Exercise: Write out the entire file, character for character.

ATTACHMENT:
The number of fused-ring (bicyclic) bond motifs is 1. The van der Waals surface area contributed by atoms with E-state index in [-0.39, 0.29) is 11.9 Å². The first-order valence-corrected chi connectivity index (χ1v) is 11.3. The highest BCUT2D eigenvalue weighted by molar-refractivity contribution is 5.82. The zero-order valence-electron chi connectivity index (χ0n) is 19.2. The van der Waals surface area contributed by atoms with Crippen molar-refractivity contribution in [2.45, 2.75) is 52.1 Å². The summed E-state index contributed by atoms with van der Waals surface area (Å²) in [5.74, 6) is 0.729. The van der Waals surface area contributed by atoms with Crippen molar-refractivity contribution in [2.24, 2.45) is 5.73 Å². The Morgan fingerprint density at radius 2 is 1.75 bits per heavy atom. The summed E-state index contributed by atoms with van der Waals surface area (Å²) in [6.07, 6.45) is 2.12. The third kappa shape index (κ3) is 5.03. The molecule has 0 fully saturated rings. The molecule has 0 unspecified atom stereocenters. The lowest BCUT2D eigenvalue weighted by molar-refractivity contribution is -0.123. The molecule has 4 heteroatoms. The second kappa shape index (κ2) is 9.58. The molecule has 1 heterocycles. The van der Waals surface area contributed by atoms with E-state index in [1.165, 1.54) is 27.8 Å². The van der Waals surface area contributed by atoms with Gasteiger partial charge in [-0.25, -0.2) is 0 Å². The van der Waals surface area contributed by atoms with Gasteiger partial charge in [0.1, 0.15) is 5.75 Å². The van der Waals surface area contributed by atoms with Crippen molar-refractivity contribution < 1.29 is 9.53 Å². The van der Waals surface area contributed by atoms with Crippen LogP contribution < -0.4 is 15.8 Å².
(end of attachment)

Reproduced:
The number of fused-ring (bicyclic) bond motifs is 1. The van der Waals surface area contributed by atoms with E-state index in [-0.39, 0.29) is 11.9 Å². The first-order valence-corrected chi connectivity index (χ1v) is 11.3. The highest BCUT2D eigenvalue weighted by molar-refractivity contribution is 5.82. The zero-order valence-electron chi connectivity index (χ0n) is 19.2. The van der Waals surface area contributed by atoms with Crippen molar-refractivity contribution in [2.45, 2.75) is 52.1 Å². The summed E-state index contributed by atoms with van der Waals surface area (Å²) in [5.74, 6) is 0.729. The van der Waals surface area contributed by atoms with Crippen molar-refractivity contribution in [2.24, 2.45) is 5.73 Å². The Morgan fingerprint density at radius 2 is 1.75 bits per heavy atom. The summed E-state index contributed by atoms with van der Waals surface area (Å²) in [6.07, 6.45) is 2.12. The third kappa shape index (κ3) is 5.03. The molecule has 0 fully saturated rings. The molecule has 0 unspecified atom stereocenters. The lowest BCUT2D eigenvalue weighted by molar-refractivity contribution is -0.123. The molecule has 4 heteroatoms. The second kappa shape index (κ2) is 9.58. The molecule has 1 heterocycles. The van der Waals surface area contributed by atoms with E-state index in [1.165, 1.54) is 27.8 Å². The van der Waals surface area contributed by atoms with Gasteiger partial charge in [-0.25, -0.2) is 0 Å². The van der Waals surface area contributed by atoms with Gasteiger partial charge in [0.1, 0.15) is 5.75 Å². The van der Waals surface area contributed by atoms with Crippen molar-refractivity contribution < 1.29 is 9.53 Å². The van der Waals surface area contributed by atoms with Crippen LogP contribution < -0.4 is 15.8 Å².